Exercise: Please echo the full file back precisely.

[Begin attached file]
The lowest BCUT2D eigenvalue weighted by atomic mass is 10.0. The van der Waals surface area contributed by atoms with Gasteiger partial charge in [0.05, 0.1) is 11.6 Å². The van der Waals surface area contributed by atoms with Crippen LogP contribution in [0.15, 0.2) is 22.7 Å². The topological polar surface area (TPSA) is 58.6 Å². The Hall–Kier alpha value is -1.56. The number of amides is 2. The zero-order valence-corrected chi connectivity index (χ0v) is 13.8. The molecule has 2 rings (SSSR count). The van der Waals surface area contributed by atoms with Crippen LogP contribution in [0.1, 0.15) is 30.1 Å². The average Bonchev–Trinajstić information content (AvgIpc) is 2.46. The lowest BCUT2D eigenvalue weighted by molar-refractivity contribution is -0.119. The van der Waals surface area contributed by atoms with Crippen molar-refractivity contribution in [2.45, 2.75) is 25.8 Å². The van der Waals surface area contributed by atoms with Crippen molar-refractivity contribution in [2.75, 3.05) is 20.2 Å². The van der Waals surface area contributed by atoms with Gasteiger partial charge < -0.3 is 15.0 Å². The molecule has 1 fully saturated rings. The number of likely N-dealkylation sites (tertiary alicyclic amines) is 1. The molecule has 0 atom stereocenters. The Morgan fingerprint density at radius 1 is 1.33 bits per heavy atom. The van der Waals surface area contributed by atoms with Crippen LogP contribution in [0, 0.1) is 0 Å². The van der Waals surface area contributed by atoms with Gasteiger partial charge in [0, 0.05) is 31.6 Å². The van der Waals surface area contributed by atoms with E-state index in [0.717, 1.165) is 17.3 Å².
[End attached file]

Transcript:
The lowest BCUT2D eigenvalue weighted by atomic mass is 10.0. The van der Waals surface area contributed by atoms with Gasteiger partial charge in [0.05, 0.1) is 11.6 Å². The van der Waals surface area contributed by atoms with Crippen LogP contribution in [0.15, 0.2) is 22.7 Å². The topological polar surface area (TPSA) is 58.6 Å². The Hall–Kier alpha value is -1.56. The number of amides is 2. The zero-order valence-corrected chi connectivity index (χ0v) is 13.8. The molecule has 2 rings (SSSR count). The van der Waals surface area contributed by atoms with Crippen LogP contribution in [0.1, 0.15) is 30.1 Å². The average Bonchev–Trinajstić information content (AvgIpc) is 2.46. The lowest BCUT2D eigenvalue weighted by molar-refractivity contribution is -0.119. The van der Waals surface area contributed by atoms with Crippen molar-refractivity contribution in [2.45, 2.75) is 25.8 Å². The van der Waals surface area contributed by atoms with Crippen molar-refractivity contribution in [2.75, 3.05) is 20.2 Å². The van der Waals surface area contributed by atoms with Gasteiger partial charge < -0.3 is 15.0 Å². The molecule has 1 fully saturated rings. The number of likely N-dealkylation sites (tertiary alicyclic amines) is 1. The molecule has 0 atom stereocenters. The Morgan fingerprint density at radius 1 is 1.33 bits per heavy atom. The van der Waals surface area contributed by atoms with Crippen LogP contribution in [0, 0.1) is 0 Å². The van der Waals surface area contributed by atoms with Gasteiger partial charge in [0, 0.05) is 31.6 Å². The van der Waals surface area contributed by atoms with E-state index in [0.717, 1.165) is 17.3 Å².